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Last Updated: Wednesday, 7 January, 2004, 14:47 GMT
'War zone' schools condemned
School textbook
Some city schools are "like war zones" says a charity director
The director of a national charity says she would not send her children to some schools in Leeds because they are "war zones".

Frances Crook, the Director of the Howard League for Penal Reform, was speaking after a Leeds mother was jailed because her children had not attended school regularly.

Beverley Fletcher, of Beeston, was jailed for a month on Tuesday after failing to send her two children to school.

Chris Edwards of Education Leeds, the organisation responsible for schools in the city, said the sentence sends out a clear message to parents.

But Ms Crook said prison was not the right place for parents who fail to send their children to school.

And she criticised some schools in the city as "more like war zones than schools."

'Dangerous' schools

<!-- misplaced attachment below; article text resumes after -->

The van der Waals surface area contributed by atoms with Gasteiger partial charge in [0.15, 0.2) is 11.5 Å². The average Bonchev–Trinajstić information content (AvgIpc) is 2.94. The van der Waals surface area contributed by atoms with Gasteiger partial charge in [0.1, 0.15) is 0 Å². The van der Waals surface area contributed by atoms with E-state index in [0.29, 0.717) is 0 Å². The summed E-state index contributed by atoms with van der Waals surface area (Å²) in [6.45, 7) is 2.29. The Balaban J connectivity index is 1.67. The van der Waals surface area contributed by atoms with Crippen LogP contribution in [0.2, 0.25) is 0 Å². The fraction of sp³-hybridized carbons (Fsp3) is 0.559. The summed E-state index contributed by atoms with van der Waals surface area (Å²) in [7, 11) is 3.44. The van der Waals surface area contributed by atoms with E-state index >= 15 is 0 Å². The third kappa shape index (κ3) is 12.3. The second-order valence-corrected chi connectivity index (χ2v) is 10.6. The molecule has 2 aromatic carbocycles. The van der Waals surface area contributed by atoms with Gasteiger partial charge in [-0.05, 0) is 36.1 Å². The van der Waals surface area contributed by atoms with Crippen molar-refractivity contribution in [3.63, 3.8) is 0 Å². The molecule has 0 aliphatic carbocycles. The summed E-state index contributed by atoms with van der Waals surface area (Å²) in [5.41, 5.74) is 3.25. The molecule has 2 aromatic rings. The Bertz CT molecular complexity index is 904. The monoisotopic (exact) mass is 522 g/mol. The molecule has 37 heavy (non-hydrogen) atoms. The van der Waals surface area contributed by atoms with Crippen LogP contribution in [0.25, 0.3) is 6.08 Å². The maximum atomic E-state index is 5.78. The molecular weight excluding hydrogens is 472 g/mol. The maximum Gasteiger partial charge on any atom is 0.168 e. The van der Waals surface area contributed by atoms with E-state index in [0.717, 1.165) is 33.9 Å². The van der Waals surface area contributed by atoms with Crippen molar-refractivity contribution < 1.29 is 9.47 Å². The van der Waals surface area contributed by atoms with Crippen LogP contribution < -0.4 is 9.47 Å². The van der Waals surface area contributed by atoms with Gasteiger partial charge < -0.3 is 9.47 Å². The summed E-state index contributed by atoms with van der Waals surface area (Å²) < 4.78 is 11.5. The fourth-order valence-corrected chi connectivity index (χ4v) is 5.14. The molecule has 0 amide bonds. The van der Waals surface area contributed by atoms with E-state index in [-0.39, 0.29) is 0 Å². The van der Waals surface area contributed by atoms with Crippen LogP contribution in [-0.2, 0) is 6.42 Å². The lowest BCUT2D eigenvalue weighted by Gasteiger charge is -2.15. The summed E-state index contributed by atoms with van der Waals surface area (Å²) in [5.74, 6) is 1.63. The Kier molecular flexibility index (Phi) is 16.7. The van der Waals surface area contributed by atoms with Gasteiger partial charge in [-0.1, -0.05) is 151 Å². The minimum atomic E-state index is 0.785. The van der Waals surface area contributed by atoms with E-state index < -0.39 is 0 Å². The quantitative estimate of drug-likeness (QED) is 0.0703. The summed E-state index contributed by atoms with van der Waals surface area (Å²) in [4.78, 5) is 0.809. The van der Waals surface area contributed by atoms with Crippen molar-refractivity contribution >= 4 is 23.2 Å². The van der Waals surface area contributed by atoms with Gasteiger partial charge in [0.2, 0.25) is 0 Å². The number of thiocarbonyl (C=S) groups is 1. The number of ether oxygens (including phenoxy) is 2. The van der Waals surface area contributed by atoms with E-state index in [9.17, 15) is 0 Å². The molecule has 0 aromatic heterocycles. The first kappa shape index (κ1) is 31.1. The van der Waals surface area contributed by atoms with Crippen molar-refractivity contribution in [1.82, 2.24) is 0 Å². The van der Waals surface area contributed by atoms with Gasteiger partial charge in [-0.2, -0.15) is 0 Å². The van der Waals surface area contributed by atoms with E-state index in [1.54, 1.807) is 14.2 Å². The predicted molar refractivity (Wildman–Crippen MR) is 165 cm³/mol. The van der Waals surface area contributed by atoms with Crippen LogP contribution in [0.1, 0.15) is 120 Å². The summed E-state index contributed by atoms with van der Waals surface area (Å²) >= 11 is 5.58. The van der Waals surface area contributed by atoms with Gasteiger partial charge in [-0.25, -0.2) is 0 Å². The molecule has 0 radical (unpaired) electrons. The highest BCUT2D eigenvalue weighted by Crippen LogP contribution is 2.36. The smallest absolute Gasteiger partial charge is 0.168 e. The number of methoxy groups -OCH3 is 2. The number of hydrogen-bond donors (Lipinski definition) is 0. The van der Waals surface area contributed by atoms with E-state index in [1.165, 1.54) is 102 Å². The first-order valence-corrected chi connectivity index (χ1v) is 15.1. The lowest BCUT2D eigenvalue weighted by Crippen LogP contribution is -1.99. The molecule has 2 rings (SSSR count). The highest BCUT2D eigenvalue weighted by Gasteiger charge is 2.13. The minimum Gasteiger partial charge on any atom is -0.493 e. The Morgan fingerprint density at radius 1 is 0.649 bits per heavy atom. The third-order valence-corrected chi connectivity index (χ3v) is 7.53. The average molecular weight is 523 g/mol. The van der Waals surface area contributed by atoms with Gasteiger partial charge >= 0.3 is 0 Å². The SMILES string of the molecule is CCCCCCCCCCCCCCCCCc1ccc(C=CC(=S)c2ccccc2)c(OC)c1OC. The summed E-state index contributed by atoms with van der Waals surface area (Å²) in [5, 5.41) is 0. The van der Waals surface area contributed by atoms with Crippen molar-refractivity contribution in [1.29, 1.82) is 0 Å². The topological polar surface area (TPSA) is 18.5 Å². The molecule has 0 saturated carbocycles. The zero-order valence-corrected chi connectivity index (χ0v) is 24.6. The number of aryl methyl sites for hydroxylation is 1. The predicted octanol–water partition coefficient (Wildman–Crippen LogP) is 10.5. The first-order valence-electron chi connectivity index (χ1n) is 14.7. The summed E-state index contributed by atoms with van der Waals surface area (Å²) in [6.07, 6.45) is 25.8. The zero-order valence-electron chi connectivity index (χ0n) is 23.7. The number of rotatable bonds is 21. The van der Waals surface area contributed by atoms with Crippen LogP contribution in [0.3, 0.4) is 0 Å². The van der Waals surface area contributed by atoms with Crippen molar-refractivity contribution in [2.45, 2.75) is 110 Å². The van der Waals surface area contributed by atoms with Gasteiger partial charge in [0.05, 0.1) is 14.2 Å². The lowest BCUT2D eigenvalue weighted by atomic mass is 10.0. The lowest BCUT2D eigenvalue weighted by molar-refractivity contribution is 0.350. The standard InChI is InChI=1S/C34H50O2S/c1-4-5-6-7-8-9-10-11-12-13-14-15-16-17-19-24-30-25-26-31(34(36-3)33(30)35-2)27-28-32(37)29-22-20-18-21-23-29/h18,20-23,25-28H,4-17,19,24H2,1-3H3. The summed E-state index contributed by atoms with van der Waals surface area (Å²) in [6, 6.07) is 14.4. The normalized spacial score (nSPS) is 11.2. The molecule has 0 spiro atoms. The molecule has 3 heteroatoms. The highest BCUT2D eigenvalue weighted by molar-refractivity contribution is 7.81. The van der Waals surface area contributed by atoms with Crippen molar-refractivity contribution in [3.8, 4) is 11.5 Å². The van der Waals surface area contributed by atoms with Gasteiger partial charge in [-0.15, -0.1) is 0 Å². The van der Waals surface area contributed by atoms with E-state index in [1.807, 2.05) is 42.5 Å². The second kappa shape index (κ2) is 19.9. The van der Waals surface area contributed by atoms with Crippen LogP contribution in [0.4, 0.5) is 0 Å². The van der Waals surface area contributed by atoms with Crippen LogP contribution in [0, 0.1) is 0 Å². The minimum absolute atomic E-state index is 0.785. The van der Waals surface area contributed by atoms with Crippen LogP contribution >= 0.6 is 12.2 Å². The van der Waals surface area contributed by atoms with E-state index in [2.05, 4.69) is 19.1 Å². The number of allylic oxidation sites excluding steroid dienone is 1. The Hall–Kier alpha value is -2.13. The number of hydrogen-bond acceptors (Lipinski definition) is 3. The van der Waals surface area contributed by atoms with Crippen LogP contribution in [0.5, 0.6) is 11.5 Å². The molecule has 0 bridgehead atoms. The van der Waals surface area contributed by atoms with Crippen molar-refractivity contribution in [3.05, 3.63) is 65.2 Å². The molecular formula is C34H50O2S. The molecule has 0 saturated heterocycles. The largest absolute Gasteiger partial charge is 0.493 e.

She said: "We've got to look at what schools are like, the Howard League has worked with a Citizenship and Crime Prevention programme with 14,000 children.

"This includes many schools in Leeds, and I must tell you that some of the schools in Leeds that we went to were more like war zones than schools.

"I wouldn't want to send my child there, so I think there are serious problems that have to be addressed in the schools as well as with the parents.

"I would not send my child to some of the schools in Leeds, I think they are dangerous."

Responding to Ms Crook's criticism, Mr Edwards said: "We have some excellent schools here in Leeds and education in the city is improving day-by-day.

"While I recognise that many of our schools face challenges each day, to describe them as 'war zones' is simply wrong, and indeed insulting to the thousands of people working in our schools.

"We have committed and talented teaching and support staff working extremely hard to ensure that all our children and young people have every chance to succeed.

"This success is also due to our schools having strong, dynamic partnerships with parents, which encourages regular school attendance and achievement.

"I'd welcome the opportunity to visit any of our schools with a representative from the Howard League so they have the opportunity to meet our inspiring staff and students and see first-hand the excellent work going on in schools across the city."

Jailing Ms Fletcher the court told her the children's truancy record "couldn't be any worse."

Ms Fletcher said she had tried, but could not make her children go to school.

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